President Donald Trump told North Korean leader Kim Jong Un during their Singapore summit in June that he’d sign a declaration to end the Korean War soon after their meeting, according to multiple sources familiar with the negotiations. But since then, the Trump administration has repeatedly asked Pyongyang to dismantle most of its nuclear arsenal first, before signing such a document.
….Here’s the background: North Korea invaded South Korea in 1950, which started the war….Fighting ceased in 1953, but the warring parties only signed an armistice — a truce — which means the war technically continues to this day….This is one major reason North Korea has oriented its foreign policy around how to deter a future attack by the United States and South Korea, mostly by developing a strong nuclear program that includes around 65 nuclear warheads and missiles that can reach all parts of the US mainland.
But during a New Year’s Day address, Kim noted that he wanted to focus more on improving his country’s economy, which is one of the world’s poorest. To do so, experts tell me, Kim needs a peace declaration to end the Korean War. This would provide political cover for him to denuclearize part — or, less likely, all — of his arsenal.
….It seems like Kim took Trump at his word in Singapore. And in the agreement Kim and Trump signed after their summit, two items about establishing peace between the two countries came before a denuclearization commitment, which helps explain why North Korea thinks a peace declaration should come before nuclear concessions. But Secretary of State Mike Pompeo has repeatedly asked Pyongyang to hand over 60 to 70 percent of its nuclear warheads within six to eight months. That pressure angered Kim, a source told me, since the North Korean leader believes he was promised that a signed declaration would come before any nuclear concessions — which may be the reason statements from Pyongyang about nuclear talks have turned increasingly antagonistic.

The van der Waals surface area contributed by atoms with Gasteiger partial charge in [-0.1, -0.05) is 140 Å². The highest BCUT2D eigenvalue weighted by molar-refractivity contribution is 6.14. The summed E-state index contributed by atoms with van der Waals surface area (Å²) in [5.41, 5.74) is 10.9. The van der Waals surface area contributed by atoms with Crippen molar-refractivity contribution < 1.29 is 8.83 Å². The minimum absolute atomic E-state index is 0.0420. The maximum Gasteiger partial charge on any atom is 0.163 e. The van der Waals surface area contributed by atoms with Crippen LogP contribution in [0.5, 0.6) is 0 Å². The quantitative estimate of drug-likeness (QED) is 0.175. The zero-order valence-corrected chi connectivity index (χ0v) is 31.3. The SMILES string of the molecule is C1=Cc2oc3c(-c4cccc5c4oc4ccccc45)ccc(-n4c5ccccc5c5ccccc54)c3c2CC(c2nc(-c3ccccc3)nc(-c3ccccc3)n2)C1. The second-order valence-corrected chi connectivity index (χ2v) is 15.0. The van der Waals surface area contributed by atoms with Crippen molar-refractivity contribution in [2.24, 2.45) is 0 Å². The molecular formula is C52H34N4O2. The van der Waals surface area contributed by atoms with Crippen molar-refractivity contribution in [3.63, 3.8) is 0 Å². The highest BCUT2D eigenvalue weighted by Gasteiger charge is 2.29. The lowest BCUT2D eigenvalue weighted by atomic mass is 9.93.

It’s easy to believe this is true, and it’s pretty nuts. There’s nothing wrong with signing a formal end to the Korean War, of course, but this is something Kim wants. Just like a formal meeting with the American president was something Kim wanted. The idea that the US should give Kim a couple of freebies before he does anything of substance is monumentally naive considering North Korea’s past behavior.
Then again, if Trump really did promise this and then reneged, it would appear to Kim that the United States was once again reverting to its past behavior: making promises and then breaking them at the slightest justification. For example, after the 1994 Agreed Framework was signed, the US routinely missed shipments of heavy oil; failed to build the two light-water reactors it had promised; and refused to remove North Korea from its list of state-sponsored terrorism.
This history convinced Kim that the United States was not a trustworthy negotiating partner. So if it’s happened again, it’s small wonder that Kim is acting badly. It all depends on what Trump really promised Kim, and there’s no formal or informal record of that since Trump doesn’t believe in such things. But it certainly wouldn’t surprise me if Trump cavalierly offered a final peace treaty—which Kim took very seriously—and then got talked out of it by his advisers when he got home. If that’s the case, it explains a lot.